“I hope you can see your way clear to letting this go, to letting Flynn go. He is a good guy. I hope you can let this go.”
–President Donald J. Trump to F.B.I. Director James Comey
So that settles that, right? In a pop-up symposium at Politico, fourteen lawyers and academics gave their views, ranging from Larry Tribe’s view that it conclusively proves guilt to Eugene Kontorovich’s view that it conclusively proves innocence.
Nobody suggested that Trump’s words were appropriate, which House Speaker Paul Ryan explains away as just his lack of knowledge of governance and protocol. Hey, the guy doesn’t know anything about how government works, about what a president is allowed to say to an F.B.I. director, so he stupidly crossed some lines. He’s a dope, but not a criminal.
The neo-SJW late of SDNY, Preet Bharara, calls that “silly,” because he wants to be relevant.
Silly. DJT knew protocol well enough to attack, rally after campaign rally, the breach of “protocol” in Clinton’s tarmac meeting with Lynch.
Of course, somebody could have just told that to Trump. For his part, Comey heard the words and felt them to be a “direction.”
Sen. James Risch: Words matter. You wrote down the words so we can all have the words in front of us now. There’s 28 words now in quotes. It says, quote, I hope — this is the president speaking — “I hope you can see your way clear to letting this go, to letting Flynn go. He is a good guy. I hope you can let this go.” Now, those are his exact words, is that correct?
James Comey: Correct.
Sen. James Risch: You wrote them here and put them in quotes.
James Comey: Correct.
Sen. James Risch: Thank you for that. He did not direct you to let it go?
James Comey:Not in his words, no.
Sen. James Risch: He did not order you to let it go?
James Comey: Again, those words are not an order.
Sen. James Risch: He said, I hope. Now, like me, you probably did hundreds of cases, maybe thousands of cases, charging people with criminal offenses and, of course, you have knowledge of the thousands of cases out there where people have been charged. Do you know of any case where a person has been charged for obstruction of justice or, for that matter, any other criminal offense, where they said or thought they hoped for an outcome?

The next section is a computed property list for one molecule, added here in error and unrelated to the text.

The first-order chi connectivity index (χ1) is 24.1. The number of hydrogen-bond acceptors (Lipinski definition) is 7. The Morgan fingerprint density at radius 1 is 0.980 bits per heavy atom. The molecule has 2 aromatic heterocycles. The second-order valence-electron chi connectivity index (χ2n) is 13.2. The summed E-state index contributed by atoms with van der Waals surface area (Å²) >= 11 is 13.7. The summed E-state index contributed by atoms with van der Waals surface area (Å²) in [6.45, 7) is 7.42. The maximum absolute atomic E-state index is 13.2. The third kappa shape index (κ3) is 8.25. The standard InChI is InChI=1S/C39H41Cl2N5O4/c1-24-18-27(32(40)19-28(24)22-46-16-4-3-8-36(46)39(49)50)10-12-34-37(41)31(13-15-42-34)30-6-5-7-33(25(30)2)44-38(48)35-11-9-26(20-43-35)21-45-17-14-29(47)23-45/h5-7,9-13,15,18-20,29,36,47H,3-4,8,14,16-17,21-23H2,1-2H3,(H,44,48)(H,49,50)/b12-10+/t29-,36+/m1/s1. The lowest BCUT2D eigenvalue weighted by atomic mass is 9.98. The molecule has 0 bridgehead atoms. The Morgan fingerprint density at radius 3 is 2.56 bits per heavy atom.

James Comey: I don’t know well enough to answer. The reason I keep saying his words is I took it as a direction.
Sen. James Risch: Right.
James Comey: I mean, this is a president of the United States with me alone saying I hope this. I took it as, this is what he wants me to do. I didn’t obey that, but that’s the way I took it.
The surrounding circumstances, Trump telling Comey’s superior, Attorney General Jeff Sessions, and first son-in-law, Jared Kushner, to leave the room so that the 28 words could be spoken in private, also matter. They matter a lot, as it suggests Trump wanted no witnesses to these words.*
Then again, Trump has never been known to use subtlety or nuance as a weapon in his arsenal of persuasion. If this was the case, then why use the word “hope” rather than, in private, come out and tell Comey, “do it or you’re out of here.”